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Film / Barfly

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"Some people never go crazy. What truly horrible lives they must live."

A 1987 film directed by Barbet Schroeder, starring Mickey Rourke and Faye Dunaway.

Maybe it is a movie about two people, a man and a woman, who make a disillusioned attempt to change their life from a series of drinking bouts to a traditional homely model which will give them the feeling of safety.

But maybe it is about three people, a man and two women, who constitute a Love Triangle in which one woman makes a myth out of the sad reality and the other strives for making reality out of a myth, and man stands between them and waits for the ending of the conflict.

Or maybe it is simply about one man with the life of a drunkard and the mind of a poet, who tries to find out what should be his final attitude towards illusions.

Of course, there is also an unpleasant possibility that it is simply about sex, bar fights, and cheap philosophy.

Anyway, the main character, Henry Chinaski (Rourke), is an Author Avatar for Charles Bukowski, who also wrote the film's screenplay. His life consists of drinking and bar-brawling, apparently for no other reason than that the sole existence of his archnemesis, Eddie (Frank Stallone), infuriates him (the feeling is mutual, so he has many occasions to fight). Once more beaten by Eddie, he returns to the bar and meets Wanda Wilcox (Dunaway), a classy but crazy heavy drinker, with whom he fells in love at first sight. They get to live together, drink together, and sleep together. He is even planning to get a job. Little does he know that Tully Sorenson (Alice Krige), a young female intellectual and the owner of a literary magazine, got fascinated by his short stories and hired a private detective (Jack Nance) to find him so that she could convince him to change his life, move to the upper class and become a full-time writer. With their meeting comes the understanding that he is just unable to be anyone else than himself.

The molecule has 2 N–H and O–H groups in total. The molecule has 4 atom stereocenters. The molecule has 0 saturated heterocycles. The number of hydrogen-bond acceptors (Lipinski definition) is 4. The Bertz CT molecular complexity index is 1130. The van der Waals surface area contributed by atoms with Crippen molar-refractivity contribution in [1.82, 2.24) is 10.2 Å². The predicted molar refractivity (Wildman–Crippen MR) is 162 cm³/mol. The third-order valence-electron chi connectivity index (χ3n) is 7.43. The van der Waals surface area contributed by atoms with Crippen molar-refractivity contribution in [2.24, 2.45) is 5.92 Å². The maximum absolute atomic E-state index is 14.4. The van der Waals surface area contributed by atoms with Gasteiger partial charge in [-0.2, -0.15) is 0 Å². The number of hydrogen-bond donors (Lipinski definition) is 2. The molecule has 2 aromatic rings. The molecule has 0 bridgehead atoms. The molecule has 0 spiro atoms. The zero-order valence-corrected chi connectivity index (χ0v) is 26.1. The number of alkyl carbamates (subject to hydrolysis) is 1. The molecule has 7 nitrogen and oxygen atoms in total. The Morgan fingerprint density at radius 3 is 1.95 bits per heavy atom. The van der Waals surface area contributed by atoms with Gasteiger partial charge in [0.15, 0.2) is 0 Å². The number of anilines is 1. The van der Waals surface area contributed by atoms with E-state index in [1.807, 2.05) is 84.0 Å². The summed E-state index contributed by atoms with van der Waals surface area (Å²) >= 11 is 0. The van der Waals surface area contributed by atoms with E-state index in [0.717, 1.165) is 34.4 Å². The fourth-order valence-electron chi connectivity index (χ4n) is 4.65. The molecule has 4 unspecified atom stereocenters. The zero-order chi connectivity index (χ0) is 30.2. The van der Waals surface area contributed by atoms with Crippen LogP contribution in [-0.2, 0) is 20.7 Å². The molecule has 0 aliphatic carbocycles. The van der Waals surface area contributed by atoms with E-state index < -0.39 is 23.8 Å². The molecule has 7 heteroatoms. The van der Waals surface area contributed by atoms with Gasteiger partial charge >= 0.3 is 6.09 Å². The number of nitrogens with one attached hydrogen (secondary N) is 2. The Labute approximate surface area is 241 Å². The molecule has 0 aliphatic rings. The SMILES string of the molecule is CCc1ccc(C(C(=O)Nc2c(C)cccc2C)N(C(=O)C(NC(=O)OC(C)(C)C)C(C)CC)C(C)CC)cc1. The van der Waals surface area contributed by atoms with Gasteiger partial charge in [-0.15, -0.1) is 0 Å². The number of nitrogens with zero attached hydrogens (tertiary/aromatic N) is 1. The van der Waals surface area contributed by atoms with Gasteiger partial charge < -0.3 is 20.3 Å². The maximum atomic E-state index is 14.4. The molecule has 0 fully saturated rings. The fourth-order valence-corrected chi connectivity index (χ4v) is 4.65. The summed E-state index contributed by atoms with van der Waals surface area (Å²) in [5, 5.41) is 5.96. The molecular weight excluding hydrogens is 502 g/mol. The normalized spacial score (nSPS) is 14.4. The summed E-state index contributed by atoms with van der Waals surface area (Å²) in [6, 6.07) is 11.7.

Contains the following tropes:

  • Do You Want to Haggle?: A hooker in the pub and her client, about a blowjob, no less.
  • Downer Ending: Henry can't or won't change from his ways of wasting away at bars and Tully realizes this after he sits by and watches as Wanda attacks her when she comes to convince him that he can change. She leaves him in disgust and drops her plans to have his work published. The movie ends with him getting into another pointless fist fight with Eddie offscreen.
  • Drunken Master: Henry usually fights when drunk - and sometimes wins.
  • Green-Eyed Monster: Between Wanda and Tully.
  • Grievous Bottley Harm: Employed by Wanda against Tully.
  • Guys are Slobs: most notably, Henry - but it seems to be a common characteristic of the men attending Eddie's bar, who more often than not are covered with blood and booze at the same time.
  • Lady Drunk: Most notably, Lily - but Wanda seems to be very close to it at the time of her first meeting with Henry.
  • Liberty Over Prosperity: This seems to be Henry's view.